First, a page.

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Old 07-11-2015, 04:06 PM   #25
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Here is nice video which shows the measurement for a Tesla on regenerative breaking...
I watched the energy consumption display, and it went from 1.7 kWh at rest to 2.9 kWh at the top speed of 100+mph, then dropped down to 2.4 kWh at rest again.

So, the car expended 1.2 kWh to get to that top speed and recovered 0.5kWh or 42% of that energy. That's not bad considering the energy irretrievably lost in the moving part friction, tire rolling resistance, and aerodynamic drag.

By the way, 1.2 kWh is the energy that can lift this 4,800-lb car a height of 660 ft. And in order to charge the 85 kWh battery from empty by regen braking, you need to coast the car from a height of no less than 47,000 ft.

The above numbers give me a better perspective on the amount of energy that is required to push a car at highway speed. It's huge.
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Old 07-18-2015, 12:55 AM   #26
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Originally Posted by MBAustin View Post
Graham's Toyota Prius
"The harder you press the accelerator, the more torque the ICE produces. This increases both the mechanical torque though the ring and the amount of electrical power generated by MG1 for MG2 to use to add still more torque. Depending on various factors such as the battery state of charge, the road grade and exactly how hard you press the pedal, the computer might draw extra power from the battery to boost MG2's contribution. This is how highway passing acceleration is achieved with only a 70 horsepower ICE in such a big car. On the other hand, if power demand is not that high, some of the electricity produced by MG1 may be used to charge the battery, even while accelerating! The important thing to remember is that the ICE both drives the wheels mechanically and drives MG1 forwards enabling it to generate electricity. What happens to that electricity and whether more electricity is taken from the battery depend on complex factors which may be beyond our ability to fully figure out."
Translation:
"The car has a continuously variable transmission, but the battery boost means that you can still peel rubber accelerating uphill without worrying about a clutch."

Of course you can see the battery charge indicator drain right before your eyes, but by the time it gets low you're already going 75 MPH.

Or so I've heard.
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Old 07-18-2015, 01:08 AM   #27
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I watched the energy consumption display, and it went from 1.7 kWh at rest to 2.9 kWh at the top speed of 100+mph, then dropped down to 2.4 kWh at rest again.

So, the car expended 1.2 kWh to get to that top speed and recovered 0.5kWh or 42% of that energy. That's not bad considering the energy irretrievably lost in the moving part friction, tire rolling resistance, and aerodynamic drag.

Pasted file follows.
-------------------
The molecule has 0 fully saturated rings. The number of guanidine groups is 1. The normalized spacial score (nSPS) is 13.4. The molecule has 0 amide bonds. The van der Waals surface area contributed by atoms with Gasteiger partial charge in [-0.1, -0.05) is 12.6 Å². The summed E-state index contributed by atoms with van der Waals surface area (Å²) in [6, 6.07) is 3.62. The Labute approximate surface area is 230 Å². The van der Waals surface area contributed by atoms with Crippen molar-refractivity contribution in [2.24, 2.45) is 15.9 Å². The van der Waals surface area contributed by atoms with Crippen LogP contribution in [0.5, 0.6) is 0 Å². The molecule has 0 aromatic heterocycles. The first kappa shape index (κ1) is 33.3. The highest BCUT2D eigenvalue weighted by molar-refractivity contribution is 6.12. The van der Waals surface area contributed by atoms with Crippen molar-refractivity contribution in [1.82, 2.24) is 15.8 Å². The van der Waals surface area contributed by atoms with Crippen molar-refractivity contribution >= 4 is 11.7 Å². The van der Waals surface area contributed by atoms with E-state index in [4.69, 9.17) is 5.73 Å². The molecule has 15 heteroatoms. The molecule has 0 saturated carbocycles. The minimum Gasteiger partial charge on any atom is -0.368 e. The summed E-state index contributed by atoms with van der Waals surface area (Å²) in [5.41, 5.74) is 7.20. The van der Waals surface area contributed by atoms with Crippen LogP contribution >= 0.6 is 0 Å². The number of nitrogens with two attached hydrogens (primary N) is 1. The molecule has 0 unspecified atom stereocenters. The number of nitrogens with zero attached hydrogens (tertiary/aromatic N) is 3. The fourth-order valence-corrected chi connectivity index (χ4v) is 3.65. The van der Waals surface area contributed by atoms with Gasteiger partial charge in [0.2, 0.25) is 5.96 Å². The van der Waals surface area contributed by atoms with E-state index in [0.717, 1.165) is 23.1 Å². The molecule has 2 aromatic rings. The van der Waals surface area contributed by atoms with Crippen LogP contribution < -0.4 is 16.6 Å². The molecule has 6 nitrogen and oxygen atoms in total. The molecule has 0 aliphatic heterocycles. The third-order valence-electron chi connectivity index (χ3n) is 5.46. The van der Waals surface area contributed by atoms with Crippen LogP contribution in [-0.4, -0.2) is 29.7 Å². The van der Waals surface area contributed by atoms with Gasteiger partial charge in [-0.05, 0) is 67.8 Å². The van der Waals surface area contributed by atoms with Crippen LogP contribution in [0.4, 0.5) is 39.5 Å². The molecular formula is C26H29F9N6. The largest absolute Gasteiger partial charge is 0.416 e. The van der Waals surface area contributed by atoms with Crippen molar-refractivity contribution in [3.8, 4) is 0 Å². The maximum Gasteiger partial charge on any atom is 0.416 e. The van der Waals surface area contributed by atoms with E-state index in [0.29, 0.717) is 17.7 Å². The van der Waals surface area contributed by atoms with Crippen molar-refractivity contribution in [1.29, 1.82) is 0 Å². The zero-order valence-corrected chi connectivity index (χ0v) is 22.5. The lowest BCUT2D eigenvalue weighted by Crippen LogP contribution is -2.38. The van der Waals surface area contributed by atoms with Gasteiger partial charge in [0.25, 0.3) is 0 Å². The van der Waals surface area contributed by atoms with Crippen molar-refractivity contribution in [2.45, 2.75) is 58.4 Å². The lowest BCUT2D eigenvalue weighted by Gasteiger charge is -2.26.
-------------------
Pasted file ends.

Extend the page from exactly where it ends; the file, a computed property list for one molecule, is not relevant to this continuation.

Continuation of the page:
By the way, 1.2 kWh is the energy that can lift this 4,800-lb car a height of 660 ft. And in order to charge the 85 kWh battery from empty by regen braking, you need to coast the car from a height of no less than 47,000 ft.

The above numbers give me a better perspective on the amount of energy that is required to push a car at highway speed. It's huge.
47,000 foot that is a big mountain. My house is 1,000 feet above sea level and I spend a lot of energy moving the Tesla up the hill a once or twice a day.

In another video they pointed out that 1.2 KWH cost about $.10 in Florida where they film a lot of the drag racing videos. From a sheer entertainment value a dime to a 1/4 mile drag race in a Tesla is hell of a bargain.

Too bad it take $100K upfront investment to spend the dime.
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Old 07-18-2015, 10:54 PM   #28
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Too bad it take $100K upfront investment to spend the dime.
But being able to use the phrase "Ludicrous acceleration" is worth it!
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Old 07-19-2015, 11:23 AM   #29
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47,000 foot that is a big mountain. My house is 1,000 feet above sea level and I spend a lot of energy moving the Tesla up the hill a once or twice a day...
Tesla says that the 85kWh battery can move the Tesla 320 miles at a constant speed of 55 mph. Seeing that this same amount of energy can lift a 4,800-lb car up 47,000 ft gives an idea of how much it takes to move a car sideways at highway speeds. And 55mph is not fast.

Here's some more simple calculations for one to get some insight. Imagine a long ramp of 320 miles, sloping down such that one end is 47,000 ft higher than the other. Take a Tesla, put it in Neutral (if it has that mode), and the car will coast at a constant 55mph down the ramp.

This ramp that has the car converting potential energy to exactly cancel out the aero drag and rolling friction has a slope of 2.78% or 1.6 degrees. That shows that the Tesla has a fairly low drag. When I coast down a 6% slope in my RV, I am not stupid to put it in Neutral, but in Drive, man, the darn thing hardly accelerates from 70 mph. Its aero drag is that bad!

Back to the Tesla, that constant 55mph down that slope means the drag is 133 lbs at that speed. On level land, the power to fight that 133-lb force at the speed of 55mph is 20 hp.

The aero drag effect on cars is huge. My RV only gives me 8-8.5 mpg at low elevations near sea level, and I generally drive at 60 mph. On trips in the high Western states like Colorado and Wyoming, I had as high as 9.5-10 mpg. When one considers that drag is proportional to air density, and that air at 7,000 ft is 80% as dense as at sea level, the result is not surprising.